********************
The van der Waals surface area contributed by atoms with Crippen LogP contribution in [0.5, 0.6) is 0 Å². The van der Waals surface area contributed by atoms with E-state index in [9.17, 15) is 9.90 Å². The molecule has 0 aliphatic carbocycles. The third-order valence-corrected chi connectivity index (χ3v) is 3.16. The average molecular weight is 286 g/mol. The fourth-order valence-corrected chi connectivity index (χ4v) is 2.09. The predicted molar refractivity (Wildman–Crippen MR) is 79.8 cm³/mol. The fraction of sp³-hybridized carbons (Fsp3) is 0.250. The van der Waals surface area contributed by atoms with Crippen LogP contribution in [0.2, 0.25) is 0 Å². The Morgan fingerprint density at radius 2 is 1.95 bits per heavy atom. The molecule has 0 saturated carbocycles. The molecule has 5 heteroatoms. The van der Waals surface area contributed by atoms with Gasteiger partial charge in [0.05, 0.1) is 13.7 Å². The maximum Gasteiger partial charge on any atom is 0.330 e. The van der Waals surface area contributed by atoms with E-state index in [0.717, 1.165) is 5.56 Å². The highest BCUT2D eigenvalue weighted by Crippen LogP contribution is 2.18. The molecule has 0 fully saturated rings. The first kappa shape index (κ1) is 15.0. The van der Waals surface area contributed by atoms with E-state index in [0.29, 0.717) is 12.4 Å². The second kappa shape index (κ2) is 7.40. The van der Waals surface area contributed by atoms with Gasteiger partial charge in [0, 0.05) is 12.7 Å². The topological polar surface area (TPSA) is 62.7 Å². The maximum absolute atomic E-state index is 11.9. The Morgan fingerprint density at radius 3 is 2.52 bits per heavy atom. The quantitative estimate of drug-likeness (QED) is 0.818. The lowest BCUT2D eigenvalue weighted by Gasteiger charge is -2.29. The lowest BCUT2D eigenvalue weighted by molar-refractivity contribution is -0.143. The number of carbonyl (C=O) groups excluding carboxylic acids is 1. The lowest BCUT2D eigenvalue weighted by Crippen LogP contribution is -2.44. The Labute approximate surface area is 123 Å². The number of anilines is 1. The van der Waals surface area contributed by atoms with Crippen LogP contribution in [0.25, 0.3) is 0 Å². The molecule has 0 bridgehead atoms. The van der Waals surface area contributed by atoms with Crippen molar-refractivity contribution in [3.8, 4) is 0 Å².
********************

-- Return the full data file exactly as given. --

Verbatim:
The van der Waals surface area contributed by atoms with Crippen LogP contribution in [0.5, 0.6) is 0 Å². The van der Waals surface area contributed by atoms with E-state index in [9.17, 15) is 9.90 Å². The molecule has 0 aliphatic carbocycles. The third-order valence-corrected chi connectivity index (χ3v) is 3.16. The average molecular weight is 286 g/mol. The fourth-order valence-corrected chi connectivity index (χ4v) is 2.09. The predicted molar refractivity (Wildman–Crippen MR) is 79.8 cm³/mol. The fraction of sp³-hybridized carbons (Fsp3) is 0.250. The van der Waals surface area contributed by atoms with Crippen LogP contribution in [0.2, 0.25) is 0 Å². The Morgan fingerprint density at radius 2 is 1.95 bits per heavy atom. The molecule has 0 saturated carbocycles. The molecule has 5 heteroatoms. The van der Waals surface area contributed by atoms with Gasteiger partial charge in [0.05, 0.1) is 13.7 Å². The maximum Gasteiger partial charge on any atom is 0.330 e. The van der Waals surface area contributed by atoms with E-state index in [0.717, 1.165) is 5.56 Å². The highest BCUT2D eigenvalue weighted by Crippen LogP contribution is 2.18. The molecule has 0 fully saturated rings. The first kappa shape index (κ1) is 15.0. The van der Waals surface area contributed by atoms with E-state index in [0.29, 0.717) is 12.4 Å². The second kappa shape index (κ2) is 7.40. The van der Waals surface area contributed by atoms with Gasteiger partial charge in [0, 0.05) is 12.7 Å². The topological polar surface area (TPSA) is 62.7 Å². The maximum absolute atomic E-state index is 11.9. The Morgan fingerprint density at radius 3 is 2.52 bits per heavy atom. The quantitative estimate of drug-likeness (QED) is 0.818. The lowest BCUT2D eigenvalue weighted by Gasteiger charge is -2.29. The lowest BCUT2D eigenvalue weighted by molar-refractivity contribution is -0.143. The number of carbonyl (C=O) groups excluding carboxylic acids is 1. The lowest BCUT2D eigenvalue weighted by Crippen LogP contribution is -2.44. The Labute approximate surface area is 123 Å². The number of anilines is 1. The van der Waals surface area contributed by atoms with Crippen LogP contribution in [0.25, 0.3) is 0 Å². The molecule has 0 bridgehead atoms. The van der Waals surface area contributed by atoms with Crippen molar-refractivity contribution in [3.8, 4) is 0 Å².